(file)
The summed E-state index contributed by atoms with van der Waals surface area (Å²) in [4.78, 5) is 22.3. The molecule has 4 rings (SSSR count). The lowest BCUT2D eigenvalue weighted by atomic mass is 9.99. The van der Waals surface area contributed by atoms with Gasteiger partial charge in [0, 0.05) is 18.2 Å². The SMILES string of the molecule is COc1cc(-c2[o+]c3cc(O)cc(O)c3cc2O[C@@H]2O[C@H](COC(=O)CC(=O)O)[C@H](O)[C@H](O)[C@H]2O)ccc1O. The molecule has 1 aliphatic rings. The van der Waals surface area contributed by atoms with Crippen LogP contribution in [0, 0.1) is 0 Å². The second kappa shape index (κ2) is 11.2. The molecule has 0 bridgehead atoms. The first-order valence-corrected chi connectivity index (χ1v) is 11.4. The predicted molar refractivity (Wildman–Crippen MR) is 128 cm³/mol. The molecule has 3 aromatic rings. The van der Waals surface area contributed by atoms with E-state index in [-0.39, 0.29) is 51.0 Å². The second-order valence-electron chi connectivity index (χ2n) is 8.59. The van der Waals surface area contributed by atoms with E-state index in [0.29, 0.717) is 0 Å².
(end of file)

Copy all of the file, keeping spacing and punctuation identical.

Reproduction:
The summed E-state index contributed by atoms with van der Waals surface area (Å²) in [4.78, 5) is 22.3. The molecule has 4 rings (SSSR count). The lowest BCUT2D eigenvalue weighted by atomic mass is 9.99. The van der Waals surface area contributed by atoms with Gasteiger partial charge in [0, 0.05) is 18.2 Å². The SMILES string of the molecule is COc1cc(-c2[o+]c3cc(O)cc(O)c3cc2O[C@@H]2O[C@H](COC(=O)CC(=O)O)[C@H](O)[C@H](O)[C@H]2O)ccc1O. The molecule has 1 aliphatic rings. The van der Waals surface area contributed by atoms with Crippen LogP contribution in [0, 0.1) is 0 Å². The second kappa shape index (κ2) is 11.2. The molecule has 0 bridgehead atoms. The first-order valence-corrected chi connectivity index (χ1v) is 11.4. The predicted molar refractivity (Wildman–Crippen MR) is 128 cm³/mol. The molecule has 3 aromatic rings. The van der Waals surface area contributed by atoms with E-state index in [-0.39, 0.29) is 51.0 Å². The second-order valence-electron chi connectivity index (χ2n) is 8.59. The van der Waals surface area contributed by atoms with E-state index in [0.29, 0.717) is 0 Å².